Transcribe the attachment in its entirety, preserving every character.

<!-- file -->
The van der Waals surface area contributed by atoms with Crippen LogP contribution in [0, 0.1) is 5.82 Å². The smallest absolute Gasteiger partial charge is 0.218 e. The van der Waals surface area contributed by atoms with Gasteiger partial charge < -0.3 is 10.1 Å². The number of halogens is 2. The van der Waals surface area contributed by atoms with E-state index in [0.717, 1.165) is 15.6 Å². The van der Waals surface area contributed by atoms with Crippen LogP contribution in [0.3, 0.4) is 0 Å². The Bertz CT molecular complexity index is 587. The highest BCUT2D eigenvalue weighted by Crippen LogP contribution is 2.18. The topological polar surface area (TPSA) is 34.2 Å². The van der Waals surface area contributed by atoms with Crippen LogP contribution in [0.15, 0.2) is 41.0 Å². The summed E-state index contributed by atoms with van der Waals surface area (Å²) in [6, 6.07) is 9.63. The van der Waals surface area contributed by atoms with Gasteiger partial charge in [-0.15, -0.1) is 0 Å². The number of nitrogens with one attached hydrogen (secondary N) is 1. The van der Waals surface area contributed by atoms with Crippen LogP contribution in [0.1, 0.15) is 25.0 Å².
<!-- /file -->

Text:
The van der Waals surface area contributed by atoms with Crippen LogP contribution in [0, 0.1) is 5.82 Å². The smallest absolute Gasteiger partial charge is 0.218 e. The van der Waals surface area contributed by atoms with Gasteiger partial charge < -0.3 is 10.1 Å². The number of halogens is 2. The van der Waals surface area contributed by atoms with E-state index in [0.717, 1.165) is 15.6 Å². The van der Waals surface area contributed by atoms with Crippen LogP contribution in [0.3, 0.4) is 0 Å². The Bertz CT molecular complexity index is 587. The highest BCUT2D eigenvalue weighted by Crippen LogP contribution is 2.18. The topological polar surface area (TPSA) is 34.2 Å². The van der Waals surface area contributed by atoms with Crippen LogP contribution in [0.15, 0.2) is 41.0 Å². The summed E-state index contributed by atoms with van der Waals surface area (Å²) in [6, 6.07) is 9.63. The van der Waals surface area contributed by atoms with Gasteiger partial charge in [-0.15, -0.1) is 0 Å². The number of nitrogens with one attached hydrogen (secondary N) is 1. The van der Waals surface area contributed by atoms with Crippen LogP contribution in [0.1, 0.15) is 25.0 Å².